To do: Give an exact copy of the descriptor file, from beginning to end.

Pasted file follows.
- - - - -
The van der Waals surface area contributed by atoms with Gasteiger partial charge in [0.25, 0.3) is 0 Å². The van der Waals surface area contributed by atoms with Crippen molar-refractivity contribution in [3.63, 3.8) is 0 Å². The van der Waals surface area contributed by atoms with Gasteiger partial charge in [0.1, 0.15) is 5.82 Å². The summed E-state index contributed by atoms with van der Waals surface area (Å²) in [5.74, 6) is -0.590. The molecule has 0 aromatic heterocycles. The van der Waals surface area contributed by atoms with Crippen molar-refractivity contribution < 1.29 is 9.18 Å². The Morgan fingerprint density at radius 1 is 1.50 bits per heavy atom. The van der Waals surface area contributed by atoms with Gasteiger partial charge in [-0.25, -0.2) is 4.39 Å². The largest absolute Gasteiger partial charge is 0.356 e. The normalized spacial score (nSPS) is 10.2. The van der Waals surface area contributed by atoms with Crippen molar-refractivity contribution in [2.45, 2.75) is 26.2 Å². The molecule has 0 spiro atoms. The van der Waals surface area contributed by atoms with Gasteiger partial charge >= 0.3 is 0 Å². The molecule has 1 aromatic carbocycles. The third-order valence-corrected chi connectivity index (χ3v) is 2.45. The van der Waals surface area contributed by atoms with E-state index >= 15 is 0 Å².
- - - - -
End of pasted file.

The van der Waals surface area contributed by atoms with Gasteiger partial charge in [0.25, 0.3) is 0 Å². The van der Waals surface area contributed by atoms with Crippen molar-refractivity contribution in [3.63, 3.8) is 0 Å². The van der Waals surface area contributed by atoms with Gasteiger partial charge in [0.1, 0.15) is 5.82 Å². The summed E-state index contributed by atoms with van der Waals surface area (Å²) in [5.74, 6) is -0.590. The molecule has 0 aromatic heterocycles. The van der Waals surface area contributed by atoms with Crippen molar-refractivity contribution < 1.29 is 9.18 Å². The Morgan fingerprint density at radius 1 is 1.50 bits per heavy atom. The van der Waals surface area contributed by atoms with Gasteiger partial charge in [-0.25, -0.2) is 4.39 Å². The largest absolute Gasteiger partial charge is 0.356 e. The normalized spacial score (nSPS) is 10.2. The van der Waals surface area contributed by atoms with Crippen molar-refractivity contribution in [2.45, 2.75) is 26.2 Å². The molecule has 0 spiro atoms. The van der Waals surface area contributed by atoms with Gasteiger partial charge >= 0.3 is 0 Å². The molecule has 1 aromatic carbocycles. The third-order valence-corrected chi connectivity index (χ3v) is 2.45. The van der Waals surface area contributed by atoms with E-state index >= 15 is 0 Å².